rticle 113a EA: unbundling of DSO not fully compliant with Electricity and Gas Directives; unbundling in the law rather weak and needs to be strengthened.
• Article 186a EA: comment says that the combined operator shall be treated in Chapter 8a; no reference to combined operators could be found there.
4. Retail markets and consumer protection a. Price regulation
• Article 30(1) EA (and Article 97(1) EA): too wide scope for end-user price regulation; should be brought fully in line with EU law as it would otherwise undermine market opening.
• Article 30(2) EA: what are the criteria based on which the existence of competition would be decided? Where and/or by whom will these criteria be defined? b. Other issues
• Universal service: Definition unclear; seems not to be in line with idea of universal service in Article 3 Electricity Directive. Transmission and distribution defined as universal service – why?
• Article 43(2) lit.a, (4), (6), (8) and (9) EA: no demarcation of areas possible for supply of electricity or natural gas by end suppliers as this be contrary to the liberalisation of the market and the creation of a competitive energy market.
• Article 24 EA needs to be further clarified.
• Article 95a EA defines the provider of last resort, however, the definition is going beyond the usual definition of a supplier of last resort; in addition, what are the consequences of defining such a provider of last resort and what are its tasks as these are not defined in the EA?
• Article 3(7) Electricity Directive and Article 3(3) Gas Directive: protection of customers in remote areas not transposed. • Article 3(9)(c) and Annex I(1)(a) Electricity Directive and Annex I(1)(a) Gas Directive: information of consumers about dispute resolution/complaint possibilities not fully transposed.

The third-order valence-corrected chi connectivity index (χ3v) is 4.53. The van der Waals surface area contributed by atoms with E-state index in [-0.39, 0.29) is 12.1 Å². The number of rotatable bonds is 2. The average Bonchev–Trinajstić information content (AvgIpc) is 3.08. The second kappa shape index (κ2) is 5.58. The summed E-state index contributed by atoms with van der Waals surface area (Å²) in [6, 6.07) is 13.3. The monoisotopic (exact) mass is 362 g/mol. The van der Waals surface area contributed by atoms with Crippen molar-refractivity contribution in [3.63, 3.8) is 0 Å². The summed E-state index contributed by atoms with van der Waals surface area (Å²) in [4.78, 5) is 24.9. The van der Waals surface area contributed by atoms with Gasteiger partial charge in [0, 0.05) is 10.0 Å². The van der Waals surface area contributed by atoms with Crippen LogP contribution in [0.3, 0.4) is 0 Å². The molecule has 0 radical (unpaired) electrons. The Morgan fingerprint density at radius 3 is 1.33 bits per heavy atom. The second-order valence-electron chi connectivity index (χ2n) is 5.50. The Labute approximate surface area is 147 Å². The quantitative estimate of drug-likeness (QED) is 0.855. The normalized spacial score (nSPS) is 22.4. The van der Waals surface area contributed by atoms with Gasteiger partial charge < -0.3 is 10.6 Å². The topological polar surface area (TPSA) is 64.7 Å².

• Annex I(1)(a) Electricity and Gas Directives: detailed provisions of information which needs to be made available to the consumers are not fully transposed.
• Annex I(1)(b), (d), (f) and (i) Electricity and Gas Directives: no complete transposition could be found in the draft law. • Annex I(1)(h) Electricity and Gas Directives: access to consumer data for new supplier needs to be clarified.
• Article 21(1)(20) EA: deadline for cost-benefit-analysis not defined; clarification of provision regarding timetable and implementation of intelligent meters needed.
5. Other issues
• Articles 34 and 21(1) no. 17 EA: Provisions on sunk cost seem to be incompatible with the 3rd energy package.
• Article 83 EA: the competence to adopt the standards and rules mentioned has to be clarified.
• Article 102 EA and Article 176a EA: not in line with the acquis as the reciprocity rules in the mentioned provisions are going beyond what is allowed by Article 33(3) Electricity Directive and Article 37(2) Gas Directive, respectively.
• Article 172b(3) and (4) EA: full third-party access to these pipelines has to be ensured, except the conditions of a closed distribution system are complied with.
• Article 172d EA: exemptions for major infrastructures are only available for interconnectors, LNG and storage facilities; no possibility of grant such exemptions for other infrastructures; therefore, Article 172d EA is not in line with EU law.
• Articles 176(4) and 197 EA: clarify these provisions on direct lines. Direct lines have to be part of the interconnected system and objective, transparent and non-discriminatory criteria have to be put in place for the granting of authorisations for such lines. If further customers are connected to the direct lines, rules for distribution or transmission systems have to be observed. The provisions mentioned seem also to be in contradiction with the definition § 1(12) of the Supplementary Provisions. See also Article 119(2) EA for electricity.
• Article 196(1) EA: Terms and conditions for connection to gas network in the competence of SEWRC.
• Articles 224a, 224b and 224c EA: reference at least to the Annexes of the Regulations is missing; it seems that the list of provisions from the Regulations is also insufficient.
• Definitions in Supplementary Provisions: ensure full compliance of all definitions with the 3rd energy package and of coherence within the definitions. Where a definition is not needed because it is not used in the main part of the legislation, the definition should be deleted (one example: "site energy works" in No. 41 does not appear in the main part of the text).